Hania

Overview

When old Mikolai on his death-bed left Hania to my guardianship and conscience, I was sixteen years of age; she was younger by almost a year, and was also just emerging from childhood.

I had to lead her from the bed of her dead grandfather almost by force, and we both went to my father's domestic chapel. The doors of the chapel were open, and before the old Byzantine image of the Mother of God two candles were burning. The gleam of these lighted but faintly the darkness on the ...

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Hania

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Overview

When old Mikolai on his death-bed left Hania to my guardianship and conscience, I was sixteen years of age; she was younger by almost a year, and was also just emerging from childhood.

I had to lead her from the bed of her dead grandfather almost by force, and we both went to my father's domestic chapel. The doors of the chapel were open, and before the old Byzantine image of the Mother of God two candles were burning. The gleam of these lighted but faintly the darkness on the altar. We knelt down, one at the side of the other. She, broken by sorrow, wearied by sobbing, sleeplessness, and grief, rested her poor little head on my arm, and so we remained there in silence. The hour was late; in the hall adjoining the chapel, the cuckoo called hoarsely on the old Dantiz clock the second hour after midnight. Deep silence everywhere, broken only by the painful sighs of Hania, and by the distant sound of the snow-bearing wind, which at times shook the leaden window-sash in the chapel. I did not dare to speak one word of solace; I merely drew her toward me, as her guardian, or her elder brother. . . .

That's the start to Henryk Sienkiewicz's powerful "Hania" -- which is nearly long enough to qualify as a novel, but is probably more rightly described as a novella. Regardless, this collection contains much, much more than "Hania" -- it includes "Tartar Captivity," "Let Us Follow Him," "Be Thou Blessed," "At the Source," "Charcoal Sketches," "The Organist of Ponikla," "Lux in Tenebris Lucet," "On the Bright Shore," and "That Third Woman."

When old Mikolai on his death-bed left Hania to my guardianship and conscience, I was sixteen years of age; she was younger by almost a year, and was also just emerging from childhood.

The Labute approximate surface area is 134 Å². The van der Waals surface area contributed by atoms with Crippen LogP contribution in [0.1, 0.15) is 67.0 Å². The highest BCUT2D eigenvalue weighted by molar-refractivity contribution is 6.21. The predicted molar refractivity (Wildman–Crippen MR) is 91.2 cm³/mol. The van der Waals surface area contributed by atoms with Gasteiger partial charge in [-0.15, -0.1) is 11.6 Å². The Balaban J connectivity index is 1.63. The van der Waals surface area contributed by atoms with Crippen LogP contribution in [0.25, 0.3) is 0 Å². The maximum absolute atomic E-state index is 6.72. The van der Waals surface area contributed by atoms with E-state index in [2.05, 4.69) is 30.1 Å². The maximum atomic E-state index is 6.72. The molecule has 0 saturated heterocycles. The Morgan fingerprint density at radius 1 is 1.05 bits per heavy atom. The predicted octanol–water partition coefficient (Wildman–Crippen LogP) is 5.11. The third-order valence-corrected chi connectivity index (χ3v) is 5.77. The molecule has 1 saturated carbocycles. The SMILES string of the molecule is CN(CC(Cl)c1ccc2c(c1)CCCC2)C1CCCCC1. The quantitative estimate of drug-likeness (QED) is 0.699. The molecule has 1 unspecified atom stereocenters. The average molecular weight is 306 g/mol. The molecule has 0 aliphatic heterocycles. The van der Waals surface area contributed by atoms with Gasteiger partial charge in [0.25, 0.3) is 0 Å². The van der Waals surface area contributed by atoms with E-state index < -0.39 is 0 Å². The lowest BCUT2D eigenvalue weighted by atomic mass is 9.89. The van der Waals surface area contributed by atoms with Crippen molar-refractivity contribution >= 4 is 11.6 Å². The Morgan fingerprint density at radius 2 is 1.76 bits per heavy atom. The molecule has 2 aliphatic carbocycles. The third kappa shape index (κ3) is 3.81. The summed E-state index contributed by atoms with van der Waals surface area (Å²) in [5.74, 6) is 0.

I had to lead her from the bed of her dead grandfather almost by force, and we both went to my father's domestic chapel. The doors of the chapel were open, and before the old Byzantine image of the Mother of God two candles were burning. The gleam of these lighted but faintly the darkness on the altar. We knelt down, one at the side of the other. She, broken by sorrow, wearied by sobbing, sleeplessness, and grief, rested her poor little head on my arm, and so we remained there in silence. The hour was late; in the hall adjoining the chapel, the cuckoo called hoarsely on the old Dantiz clock the second hour after midnight. Deep silence everywhere, broken only by the painful sighs of Hania, and by the distant sound of the snow-bearing wind, which at times shook the leaden window-sash in the chapel. I did not dare to speak one word of solace; I merely drew her toward me, as her guardian, or her elder brother. . . .

That's the start to Henryk Sienkiewicz's powerful "Hania" -- which is nearly long enough to qualify as a novel, but is probably more rightly described as a novella. Regardless, this collection contains much, much more than "Hania" -- it includes "Tartar Captivity," "Let Us Follow Him," "Be Thou Blessed," "At the Source," "Charcoal Sketches," "The Organist of Ponikla," "Lux in Tenebris Lucet," "On the Bright Shore," and "That Third Woman."

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Product Details

  • ISBN-13: 9781463895334
  • Publisher: Alan Rodgers Books
  • Publication date: 9/1/2011
  • Pages: 386
  • Product dimensions: 6.00 (w) x 9.00 (h) x 1.00 (d)

Meet the Author

"HENRYK ADAM ALEKSANDER PIUS SIENKIEWICZ (1846 – 1916) was a Polish journalist and Nobel Prize-winning novelist. A Polish szlachcic (noble) of the Oszyk coat of arms, he was one of the most popular Polish writers at the turn of the 19th and 20th centuries, and received the Nobel Prize in Literature in 1905 for his "outstanding merits as an epic writer." He is best known for Quo Vadis, set in Nero's Rome. Quo Vadis has been filmed several times" --Wikipedia
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